Although affected koalas sometimes may be found and taken into care, to date there have not been any systematic programs to combat the disease in wild populations. Given the negative effects of chlamydia on koala populations in some regions there is an urgent need to look at management options, including one that may seem quite radical – culling diseased individuals.

The current study considered a declining population on the “Koala Coast” of south-east Queensland. The researchers used computer simulations to model several disease management scenarios. The simulation that had the most positive effect on long-term population growth involved culling chlamydia-infected koalas that were already sterile and dying, and treating other infected koalas with antibiotics.

The study found that, to grow the Koala Coast population, around 10% (or 140 individuals) of koalas would need to be captured and culled or treated each year.

Killing for conservation

The idea of culling diseased individuals to manage disease and its impacts on wildlife populations is not new, and has met with both success (such as with Chronic Wasting Disease in deer in North America) and dismal failure (in the case Devil Facial Tumour Disease in Tasmanian Devils).

The effectiveness of these programs depends largely on the behaviour and ecology of the host species, and the distribution and nature of the disease. When enough is known about these aspects, computer modelling is useful for determining the potential effectiveness of a selective culling approach and for helping guide management actions.

But while modelling may inform us that culling is scientifically the best management approach, deciding whether and how to go ahead is complex, even more so when koalas are involved.

Koala management is closely scrutinised both nationally and internationally. The koala is the only native Australian species for which culling has been consistently dismissed as a management option (for overabundant populations in the southern states).

Although the current proposal for selectively culling diseased koalas isn’t “culling” as defined in the National Koala Conservation and Management Strategy, it still raises a question about killing koalas for conservation.

In 1997, culling was proposed as a component of an integrated strategy to manage high density populations of koalas on Kangaroo Island, South Australia. Despite having a sound scientific basis and the endorsement of many experts, it sparked much outrage and ultimately led to a decision at the Commonwealth level that culling will not be considered for management of koalas.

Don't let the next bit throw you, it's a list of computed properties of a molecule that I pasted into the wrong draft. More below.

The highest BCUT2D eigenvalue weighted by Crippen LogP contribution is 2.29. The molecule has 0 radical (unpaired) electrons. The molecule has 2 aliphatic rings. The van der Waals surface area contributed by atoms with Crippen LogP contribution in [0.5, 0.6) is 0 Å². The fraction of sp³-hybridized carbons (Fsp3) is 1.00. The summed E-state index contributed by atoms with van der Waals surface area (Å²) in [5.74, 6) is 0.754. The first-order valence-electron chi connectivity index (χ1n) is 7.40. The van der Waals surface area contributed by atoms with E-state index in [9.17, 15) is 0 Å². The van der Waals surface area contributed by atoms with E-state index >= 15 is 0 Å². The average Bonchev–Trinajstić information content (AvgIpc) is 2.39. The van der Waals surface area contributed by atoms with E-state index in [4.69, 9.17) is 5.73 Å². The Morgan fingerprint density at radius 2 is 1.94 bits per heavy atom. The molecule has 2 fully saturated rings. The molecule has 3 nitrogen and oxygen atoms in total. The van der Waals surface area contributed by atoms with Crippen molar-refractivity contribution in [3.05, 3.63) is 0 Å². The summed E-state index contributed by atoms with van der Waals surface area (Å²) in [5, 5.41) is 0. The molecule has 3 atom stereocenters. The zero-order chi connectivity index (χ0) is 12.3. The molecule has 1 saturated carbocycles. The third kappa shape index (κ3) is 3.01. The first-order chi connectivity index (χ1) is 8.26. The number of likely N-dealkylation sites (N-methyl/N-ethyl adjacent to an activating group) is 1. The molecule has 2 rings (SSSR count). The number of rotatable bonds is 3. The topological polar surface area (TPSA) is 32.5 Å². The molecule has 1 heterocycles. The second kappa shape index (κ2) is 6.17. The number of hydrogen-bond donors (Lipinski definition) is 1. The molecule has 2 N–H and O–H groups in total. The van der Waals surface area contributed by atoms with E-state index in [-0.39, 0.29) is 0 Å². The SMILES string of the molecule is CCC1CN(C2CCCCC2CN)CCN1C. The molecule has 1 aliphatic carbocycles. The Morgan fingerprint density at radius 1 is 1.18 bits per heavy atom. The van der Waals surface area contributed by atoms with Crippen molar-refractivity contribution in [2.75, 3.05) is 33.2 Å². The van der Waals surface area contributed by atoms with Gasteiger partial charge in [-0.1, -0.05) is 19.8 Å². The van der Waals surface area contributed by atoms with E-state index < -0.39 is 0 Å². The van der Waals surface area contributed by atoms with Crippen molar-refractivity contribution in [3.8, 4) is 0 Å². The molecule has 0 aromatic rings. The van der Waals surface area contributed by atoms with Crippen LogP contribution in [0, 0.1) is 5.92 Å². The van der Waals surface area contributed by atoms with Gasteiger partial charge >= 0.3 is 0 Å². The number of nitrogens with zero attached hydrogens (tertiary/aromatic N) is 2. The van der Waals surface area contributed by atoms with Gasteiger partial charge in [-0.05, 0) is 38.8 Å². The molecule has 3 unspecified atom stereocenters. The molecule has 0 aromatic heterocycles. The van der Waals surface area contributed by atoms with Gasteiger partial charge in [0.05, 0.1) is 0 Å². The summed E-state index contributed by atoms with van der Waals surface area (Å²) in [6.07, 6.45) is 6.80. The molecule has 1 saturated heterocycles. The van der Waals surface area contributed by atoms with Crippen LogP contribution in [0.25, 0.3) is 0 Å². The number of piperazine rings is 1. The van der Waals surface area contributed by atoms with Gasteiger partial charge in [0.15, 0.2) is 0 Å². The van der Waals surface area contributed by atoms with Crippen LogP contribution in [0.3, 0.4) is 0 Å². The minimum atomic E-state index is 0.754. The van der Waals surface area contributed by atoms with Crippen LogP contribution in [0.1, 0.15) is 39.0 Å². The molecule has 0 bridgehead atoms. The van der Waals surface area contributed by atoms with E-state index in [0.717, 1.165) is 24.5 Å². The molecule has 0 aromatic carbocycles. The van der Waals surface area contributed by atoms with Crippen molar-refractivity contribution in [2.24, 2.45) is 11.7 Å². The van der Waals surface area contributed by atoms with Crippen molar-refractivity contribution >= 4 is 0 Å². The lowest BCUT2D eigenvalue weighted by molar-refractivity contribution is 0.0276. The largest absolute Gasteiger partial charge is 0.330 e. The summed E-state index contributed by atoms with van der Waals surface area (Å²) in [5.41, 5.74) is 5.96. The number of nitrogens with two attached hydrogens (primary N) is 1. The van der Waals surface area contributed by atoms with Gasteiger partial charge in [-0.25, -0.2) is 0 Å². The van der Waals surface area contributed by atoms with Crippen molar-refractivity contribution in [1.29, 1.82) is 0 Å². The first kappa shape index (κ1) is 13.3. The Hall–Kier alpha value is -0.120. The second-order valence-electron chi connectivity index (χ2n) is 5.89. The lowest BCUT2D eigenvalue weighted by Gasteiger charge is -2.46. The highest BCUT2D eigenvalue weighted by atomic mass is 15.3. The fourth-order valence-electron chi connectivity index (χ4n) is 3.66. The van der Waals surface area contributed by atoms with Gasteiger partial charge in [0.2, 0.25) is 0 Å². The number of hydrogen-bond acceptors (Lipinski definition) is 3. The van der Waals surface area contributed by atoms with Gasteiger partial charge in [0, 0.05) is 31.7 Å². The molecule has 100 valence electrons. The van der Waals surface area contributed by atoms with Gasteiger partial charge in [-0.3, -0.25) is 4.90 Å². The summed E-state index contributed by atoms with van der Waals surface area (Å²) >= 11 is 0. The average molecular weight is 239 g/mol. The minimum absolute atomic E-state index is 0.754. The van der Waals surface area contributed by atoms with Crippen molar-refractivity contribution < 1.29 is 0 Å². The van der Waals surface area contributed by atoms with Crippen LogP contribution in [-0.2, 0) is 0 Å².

This decision has resulted in millions of dollars being spent on fertility control and translocation programs in Victoria and South Australia over the last two decades. These programs attempt to address situations where overpopulation of koalas is causing significant damage to local ecosystems.

Although some have brought positive outcomes after many years of intensive effort (for instance at Kangaroo Island and Mount Eccles in Victoria), these interventions are logistically challenging, extremely costly, and sometimes may have poor welfare outcomes for individual koalas.

Consequently, “do nothing” is the default management approach for many situations. But this can have drastic consequences for koalas, their habitats, and the other species that rely on those habitats.

Such was the case at Cape Otway in late 2013 when the Victorian government’s “do nothing” approach led to unsustainably high koala population densities, causing widespread defoliation of trees and the starvation of thousands of koalas. Around 700 koalas in irreversibly poor condition were killed when the government finally intervened on animal welfare grounds. Meanwhile, thousands of koalas likely suffered a slow death out-of-sight.

Although some trees recovered following the dramatic decline in koala numbers, high fertility has resulted in the population increasing again, and another imminent starvation event.

We do it for other animals, why not koalas?

Many wildlife researchers and managers would argue that a better approach for these situations would be to cull some koalas when it is clear that even more koalas will die if no action is taken.

This is not to suggest that culling be undertaken indiscriminately, nor in all situations. But it should be considered in circumstances where science indicates that it is the most effective approach to maintaining a healthy ecosystem and population of koalas.

It is the same approach that is used for numerous other native species in Australia and worldwide, so why shouldn’t it be considered for koalas, too?

Considering the outrage over killing Cape Otway’s starving koalas to reduce suffering, it seems that there may be little public support for culling koalas for any reason. It will be interesting to see how this new proposal to cull diseased koalas in Queensland and New South Wales will be received.

There likely will be opposition to culling and more support for a “treatment only” approach, despite its lower predicted effectiveness. However, one would hope that decision-makers place more weight on the scientific rigour of the research behind the proposal rather than the emotive argument that it is wrong to cull koalas.

The Conversation

Desley Whisson, Lecturer in Wildlife and Conservation Biology, School of Life and Environmental Sciences, Deakin University

This article was originally published on The Conversation. Read the original article.